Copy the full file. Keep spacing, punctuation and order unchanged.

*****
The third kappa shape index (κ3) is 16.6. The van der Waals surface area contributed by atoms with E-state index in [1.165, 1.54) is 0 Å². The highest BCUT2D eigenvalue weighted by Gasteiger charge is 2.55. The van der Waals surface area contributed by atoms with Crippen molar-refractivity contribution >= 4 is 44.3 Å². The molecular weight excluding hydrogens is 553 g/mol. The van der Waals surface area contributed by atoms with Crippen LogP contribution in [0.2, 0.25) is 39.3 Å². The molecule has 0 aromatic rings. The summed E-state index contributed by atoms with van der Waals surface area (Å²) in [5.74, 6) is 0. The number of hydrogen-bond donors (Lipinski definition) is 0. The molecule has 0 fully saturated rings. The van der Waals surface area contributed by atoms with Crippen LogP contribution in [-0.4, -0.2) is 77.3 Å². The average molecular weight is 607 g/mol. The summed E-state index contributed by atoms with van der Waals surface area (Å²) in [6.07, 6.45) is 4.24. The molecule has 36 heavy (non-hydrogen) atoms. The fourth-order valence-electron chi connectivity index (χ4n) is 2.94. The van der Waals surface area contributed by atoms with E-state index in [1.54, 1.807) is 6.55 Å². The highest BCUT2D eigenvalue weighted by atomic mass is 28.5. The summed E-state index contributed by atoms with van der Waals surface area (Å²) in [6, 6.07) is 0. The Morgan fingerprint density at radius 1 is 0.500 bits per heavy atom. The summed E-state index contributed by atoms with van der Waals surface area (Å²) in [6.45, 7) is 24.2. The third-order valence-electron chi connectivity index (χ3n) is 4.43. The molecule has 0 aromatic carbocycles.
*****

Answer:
The third kappa shape index (κ3) is 16.6. The van der Waals surface area contributed by atoms with E-state index in [1.165, 1.54) is 0 Å². The highest BCUT2D eigenvalue weighted by Gasteiger charge is 2.55. The van der Waals surface area contributed by atoms with Crippen molar-refractivity contribution >= 4 is 44.3 Å². The molecular weight excluding hydrogens is 553 g/mol. The van der Waals surface area contributed by atoms with Crippen LogP contribution in [0.2, 0.25) is 39.3 Å². The molecule has 0 aromatic rings. The summed E-state index contributed by atoms with van der Waals surface area (Å²) in [5.74, 6) is 0. The number of hydrogen-bond donors (Lipinski definition) is 0. The molecule has 0 fully saturated rings. The van der Waals surface area contributed by atoms with Crippen LogP contribution in [-0.4, -0.2) is 77.3 Å². The average molecular weight is 607 g/mol. The summed E-state index contributed by atoms with van der Waals surface area (Å²) in [6.07, 6.45) is 4.24. The molecule has 36 heavy (non-hydrogen) atoms. The fourth-order valence-electron chi connectivity index (χ4n) is 2.94. The van der Waals surface area contributed by atoms with E-state index in [1.54, 1.807) is 6.55 Å². The highest BCUT2D eigenvalue weighted by atomic mass is 28.5. The summed E-state index contributed by atoms with van der Waals surface area (Å²) in [6, 6.07) is 0. The Morgan fingerprint density at radius 1 is 0.500 bits per heavy atom. The summed E-state index contributed by atoms with van der Waals surface area (Å²) in [6.45, 7) is 24.2. The third-order valence-electron chi connectivity index (χ3n) is 4.43. The molecule has 0 aromatic carbocycles.